Microfabricated electrochemical cell-based biosensors for analysis of living cells in vitro.

Wang J, Wu C, Hu N, Zhou J, Du L, Wang P - Biosensors (Basel) (2012)

Schematic diagram of extracellular acidification induced by cellular metabolism and physiological processes. With receptor stimulation, the cellular physiological activities will be affected. The corresponding ATP consumption is compensated by the increased uptake and metabolism of glucose, which results in an increased secretion of acidic products. The extracellular acidification can be detected by LAPS. (Reprinted from [111]. © 2012, with permission from World Scientific Publishing Co.).
© Copyright Policy
Related In: Results  -  Collection

License
Show All Figures
getmorefigures.php?uid=PMC4263572&req=5

biosensors-02-00127-f018: Schematic diagram of extracellular acidification induced by cellular metabolism and physiological processes. With receptor stimulation, the cellular physiological activities will be affected. The corresponding ATP consumption is compensated by the increased uptake and metabolism of glucose, which results in an increased secretion of acidic products. The extracellular acidification can be detected by LAPS. (Reprinted from [111]. © 2012, with permission from World Scientific Publishing Co.).
Mentions: As the basic physiological feature of life, heterotrophic cells absorb various nutrients, produce energy and secrete acidic wastes for growth and development. Metabolic energy is generated by carbon sources such as sugars, amino acids and fatty acid. The schematic of cellular metabolism and physiological processes is displayed in Figure 18. Under normal conditions, glucose is taken up by the cells and degraded into energy and acidic products. Under natural aerobic conditions, glucose is converted into CO2 and energy via glycolysis, the citric acid cycle and oxidative phosphorylation. While under anaerobic conditions, glucose is converted into lactate with energy [110] via glycolysis and combining lactate dehydrogenase. The ATP generation per glucose molecule under aerobic conditions is 19 times higher than that under anaerobic conditions (38 ATP/glucose versus 2 ATP/glucose), while the acidic product is much less than anaerobic conditions (0.167 H+/ATP versus 1 H+/ATP).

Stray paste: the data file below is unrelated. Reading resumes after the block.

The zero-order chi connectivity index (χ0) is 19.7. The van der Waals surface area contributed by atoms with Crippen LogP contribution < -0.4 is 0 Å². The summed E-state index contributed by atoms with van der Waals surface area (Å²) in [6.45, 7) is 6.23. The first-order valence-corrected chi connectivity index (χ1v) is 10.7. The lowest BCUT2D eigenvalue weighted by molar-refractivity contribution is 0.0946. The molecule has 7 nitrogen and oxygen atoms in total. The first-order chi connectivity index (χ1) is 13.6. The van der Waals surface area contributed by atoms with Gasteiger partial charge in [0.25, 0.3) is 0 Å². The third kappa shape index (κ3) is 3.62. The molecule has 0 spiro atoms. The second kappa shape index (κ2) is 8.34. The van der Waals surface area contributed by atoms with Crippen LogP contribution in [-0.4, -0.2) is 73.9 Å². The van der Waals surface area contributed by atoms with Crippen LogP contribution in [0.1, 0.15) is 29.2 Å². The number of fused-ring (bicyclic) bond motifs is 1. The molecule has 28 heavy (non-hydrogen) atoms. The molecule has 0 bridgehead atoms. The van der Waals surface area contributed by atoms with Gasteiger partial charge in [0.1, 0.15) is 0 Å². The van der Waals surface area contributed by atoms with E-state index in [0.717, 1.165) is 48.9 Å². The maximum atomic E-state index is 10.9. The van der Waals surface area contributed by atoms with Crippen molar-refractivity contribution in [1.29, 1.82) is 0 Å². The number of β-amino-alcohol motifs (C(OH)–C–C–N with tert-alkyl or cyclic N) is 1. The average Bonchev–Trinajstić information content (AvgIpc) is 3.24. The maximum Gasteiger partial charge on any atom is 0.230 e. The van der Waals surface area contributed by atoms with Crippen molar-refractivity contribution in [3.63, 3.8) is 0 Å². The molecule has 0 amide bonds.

Bottom Line: When combined with improved biosensor design and advanced measurement systems, the on-line biochemical analysis of living cells in vitro has been applied for biological mechanism study, drug screening and even environmental monitoring.In recent decades, new types of miniaturized electrochemical biosensor are emerging with the development of microfabrication technology.Driven by the need for high throughput and multi-parameter detection proposed by biomedicine, the development trends of electrochemical cell-based biosensors are also introduced, including newly developed integrated biosensors, and the application of nanotechnology and microfluidic technology.

View Article: PubMed Central - PubMed

Affiliation: Biosensor National Special Lab, Key Lab for Biomedical Engineering of Ministry of Education, Department of Biomedical Engineering, Zheda Road No. 38, Zhejiang University, Hangzhou 310027, China. wangjun-47@163.com.

ABSTRACT
Cellular biochemical parameters can be used to reveal the physiological and functional information of various cells. Due to demonstrated high accuracy and non-invasiveness, electrochemical detection methods have been used for cell-based investigation. When combined with improved biosensor design and advanced measurement systems, the on-line biochemical analysis of living cells in vitro has been applied for biological mechanism study, drug screening and even environmental monitoring. In recent decades, new types of miniaturized electrochemical biosensor are emerging with the development of microfabrication technology. This review aims to give an overview of the microfabricated electrochemical cell-based biosensors, such as microelectrode arrays (MEA), the electric cell-substrate impedance sensing (ECIS) technique, and the light addressable potentiometric sensor (LAPS). The details in their working principles, measurement systems, and applications in cell monitoring are covered. Driven by the need for high throughput and multi-parameter detection proposed by biomedicine, the development trends of electrochemical cell-based biosensors are also introduced, including newly developed integrated biosensors, and the application of nanotechnology and microfluidic technology.

No MeSH data available.


Related in: MedlinePlus